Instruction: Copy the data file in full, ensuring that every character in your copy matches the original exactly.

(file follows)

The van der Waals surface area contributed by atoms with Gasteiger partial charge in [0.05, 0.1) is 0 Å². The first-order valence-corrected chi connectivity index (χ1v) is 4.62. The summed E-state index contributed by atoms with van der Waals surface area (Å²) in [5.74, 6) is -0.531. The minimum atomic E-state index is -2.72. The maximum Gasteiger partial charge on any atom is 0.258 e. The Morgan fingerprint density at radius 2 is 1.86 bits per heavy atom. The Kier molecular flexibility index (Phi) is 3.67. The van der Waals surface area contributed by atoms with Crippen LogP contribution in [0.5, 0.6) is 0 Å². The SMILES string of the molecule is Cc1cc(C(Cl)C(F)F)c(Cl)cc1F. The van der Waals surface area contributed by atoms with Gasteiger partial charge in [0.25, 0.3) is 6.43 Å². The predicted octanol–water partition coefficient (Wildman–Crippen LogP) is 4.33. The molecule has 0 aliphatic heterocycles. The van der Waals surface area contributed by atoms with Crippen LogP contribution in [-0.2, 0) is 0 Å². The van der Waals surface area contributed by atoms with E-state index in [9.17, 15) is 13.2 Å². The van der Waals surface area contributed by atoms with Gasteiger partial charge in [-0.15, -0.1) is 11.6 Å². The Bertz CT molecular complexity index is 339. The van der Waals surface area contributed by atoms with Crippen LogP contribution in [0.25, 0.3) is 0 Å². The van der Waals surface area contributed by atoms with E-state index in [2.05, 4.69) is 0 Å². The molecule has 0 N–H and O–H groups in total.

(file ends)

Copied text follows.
The van der Waals surface area contributed by atoms with Gasteiger partial charge in [0.05, 0.1) is 0 Å². The first-order valence-corrected chi connectivity index (χ1v) is 4.62. The summed E-state index contributed by atoms with van der Waals surface area (Å²) in [5.74, 6) is -0.531. The minimum atomic E-state index is -2.72. The maximum Gasteiger partial charge on any atom is 0.258 e. The Morgan fingerprint density at radius 2 is 1.86 bits per heavy atom. The Kier molecular flexibility index (Phi) is 3.67. The van der Waals surface area contributed by atoms with Crippen LogP contribution in [0.5, 0.6) is 0 Å². The SMILES string of the molecule is Cc1cc(C(Cl)C(F)F)c(Cl)cc1F. The van der Waals surface area contributed by atoms with Gasteiger partial charge in [0.25, 0.3) is 6.43 Å². The predicted octanol–water partition coefficient (Wildman–Crippen LogP) is 4.33. The molecule has 0 aliphatic heterocycles. The van der Waals surface area contributed by atoms with Crippen LogP contribution in [-0.2, 0) is 0 Å². The van der Waals surface area contributed by atoms with E-state index in [9.17, 15) is 13.2 Å². The van der Waals surface area contributed by atoms with Gasteiger partial charge in [-0.15, -0.1) is 11.6 Å². The Bertz CT molecular complexity index is 339. The van der Waals surface area contributed by atoms with Crippen LogP contribution in [0.25, 0.3) is 0 Å². The van der Waals surface area contributed by atoms with E-state index in [2.05, 4.69) is 0 Å². The molecule has 0 N–H and O–H groups in total.